Importance of Data Quality in the Age of AI/ML.

When I signed up for the Multi-Omics workshop at the Festival of Genomics, I wasn't quite sure what to expect. As the Head of Scientific Development at UK Biocentre, my daily grind didn't involve direct immersion in genomics data processing and analysis. The prospect of attending a workshop in a field that felt somewhat distant left me intrigued yet a bit unsure. After all, what could a sample processor like me possibly glean from an event so deeply rooted in the intricacies of genomics data?

To my surprise, the workshop unfolded as a transformative experience. In the initial interactions with attendees, I quickly noticed that everyone around me was either a bioinformatician, a computational biologist, a data scientist, or someone deeply involved in handling massive genomics, proteomics, and epigenomics datasets daily. I'll admit, I felt a bit out of place initially, however, as the workshop progressed, what initially felt like unfamiliar terrain gradually evolved into a captivating journey of revelation.

I soon realised that, despite my role primarily focusing on sample processing at UK Biocentre, there was a profound connection to the world of omics data, especially in the generation of sample metadata. The importance of sample metadata became a focal point for me. I began to understand that even if we weren't directly generating genomic data, our contribution in producing high-quality sample metadata was crucial in the grand scheme of genomics. It was a revelation – a realisation that the data we produce behind the scenes matters more than I had initially thought.

Data Quality is non-negotiable:

The workshop highlighted on a fundamental truth - garbage in, garbage out. This simple yet profound concept emphasised the critical role of data quality, even if we weren't dealing with the genomic sequences directly. Each piece of sample metadata we generated at UK Biocentre is important to shape the outcomes in the genomics data produced downstream.

Delving deeper into the workshop discussions, I uncovered the importance of ontologies and controlled vocabularies. Even though we weren't the direct producers of genomic data, the importance of using the correct terminologies and adhering to global ontologies for our sample metadata became crystal clear. Our role wasn't just about processing samples; it was about shaping data that could be a valuable resource for future AI-ML endeavours.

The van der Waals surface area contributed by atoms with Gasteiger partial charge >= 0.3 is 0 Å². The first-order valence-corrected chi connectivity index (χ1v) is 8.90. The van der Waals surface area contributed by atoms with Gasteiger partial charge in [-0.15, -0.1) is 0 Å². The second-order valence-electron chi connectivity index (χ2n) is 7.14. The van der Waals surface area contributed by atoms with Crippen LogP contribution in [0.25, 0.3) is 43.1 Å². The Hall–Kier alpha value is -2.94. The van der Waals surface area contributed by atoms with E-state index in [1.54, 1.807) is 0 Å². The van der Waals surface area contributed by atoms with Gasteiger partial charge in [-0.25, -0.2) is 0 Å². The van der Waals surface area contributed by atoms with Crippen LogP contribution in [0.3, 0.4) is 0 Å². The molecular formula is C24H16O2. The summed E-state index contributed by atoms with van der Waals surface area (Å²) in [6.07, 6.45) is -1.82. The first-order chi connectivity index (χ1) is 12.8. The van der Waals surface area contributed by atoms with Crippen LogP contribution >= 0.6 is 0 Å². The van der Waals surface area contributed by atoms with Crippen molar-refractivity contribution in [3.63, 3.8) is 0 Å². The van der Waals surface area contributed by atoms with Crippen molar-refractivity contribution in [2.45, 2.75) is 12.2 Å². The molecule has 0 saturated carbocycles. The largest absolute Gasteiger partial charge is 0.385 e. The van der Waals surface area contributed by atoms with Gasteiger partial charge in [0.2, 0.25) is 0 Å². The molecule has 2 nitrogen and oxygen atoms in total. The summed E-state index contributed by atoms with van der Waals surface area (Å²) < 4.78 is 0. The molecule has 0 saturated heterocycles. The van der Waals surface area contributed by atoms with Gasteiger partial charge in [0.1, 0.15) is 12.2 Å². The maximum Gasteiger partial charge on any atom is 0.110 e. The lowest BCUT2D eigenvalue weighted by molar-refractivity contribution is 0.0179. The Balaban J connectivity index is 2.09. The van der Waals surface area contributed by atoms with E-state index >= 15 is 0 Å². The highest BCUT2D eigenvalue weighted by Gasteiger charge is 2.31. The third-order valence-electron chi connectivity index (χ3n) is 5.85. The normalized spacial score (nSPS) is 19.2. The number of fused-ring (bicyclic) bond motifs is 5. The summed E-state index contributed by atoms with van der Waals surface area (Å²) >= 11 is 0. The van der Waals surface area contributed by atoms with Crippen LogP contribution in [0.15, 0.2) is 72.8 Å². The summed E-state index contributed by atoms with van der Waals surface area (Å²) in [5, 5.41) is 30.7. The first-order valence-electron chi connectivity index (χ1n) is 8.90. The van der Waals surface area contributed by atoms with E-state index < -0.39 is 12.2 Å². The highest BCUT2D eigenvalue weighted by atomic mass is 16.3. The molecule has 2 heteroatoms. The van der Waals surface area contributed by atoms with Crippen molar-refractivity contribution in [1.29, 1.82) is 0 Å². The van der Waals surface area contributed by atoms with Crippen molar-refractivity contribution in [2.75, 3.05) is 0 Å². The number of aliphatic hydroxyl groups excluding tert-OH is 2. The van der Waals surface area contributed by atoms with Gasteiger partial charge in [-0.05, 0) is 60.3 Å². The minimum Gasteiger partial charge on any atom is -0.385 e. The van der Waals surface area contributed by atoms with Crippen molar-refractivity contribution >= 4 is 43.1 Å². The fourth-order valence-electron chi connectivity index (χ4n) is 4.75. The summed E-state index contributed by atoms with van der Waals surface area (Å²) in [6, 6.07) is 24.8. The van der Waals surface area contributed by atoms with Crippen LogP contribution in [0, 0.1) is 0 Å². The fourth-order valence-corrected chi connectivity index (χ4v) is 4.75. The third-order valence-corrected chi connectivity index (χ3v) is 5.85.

Another striking discovery was the potential for harmonising all our data. It wasn't just about the present; it was about paving the way for the future of artificial intelligence and machine learning (AI/ML). The more we harmonised our data, the more we could empower these evolving technologies. It was awe-inspiring to think that machines might one day take the reins, driven by the data we provide.

AI-ML: Transforming Medicine and Igniting Concerns

The workshop painted a vivid picture of the transformative power of AI-ML in the field of drug discovery, cell and gene therapy, and healthcare processes. It was inspiring to imagine a future where these technologies could revolutionise our approach to medicine. However, amidst the excitement, a sense of scepticism crept in. The portrayal of AI-ML in sci-fi movies lingered in my mind, raising questions about the security of these systems and the potential consequences of a machine-driven world.

Should we celebrate the growth, or should we worry about potential pitfalls? I don't have a definitive answer, but I'd like to approach this with the same mindset I bring to any continuous improvement at work. Asking questions such as: Will this enhance the processes? What are the risks? What is the likelihood of these risks, and can we mitigate them? Finally, implementing changes because I believe that the rate of change is directly proportional to the rate of growth.

In conclusion, what began as a hesitant step into the unknown turned into a journey of unexpected discoveries. The Multi-Omics workshop at the Festival of Genomics 2024 not only broadened my understanding of genomics but also highlighted the crucial role we play at UK Biocentre, even if we aren't directly handling genomic data.

As we navigate these uncharted waters, let us embrace the evolving landscape of genomics with curiosity and a commitment to ensuring that the data we contribute is not just processed but is a beacon guiding the future of AI/ML in the field.

Sandhya Anantharaman PhD FIBMS
Head of Scientific Support and Development

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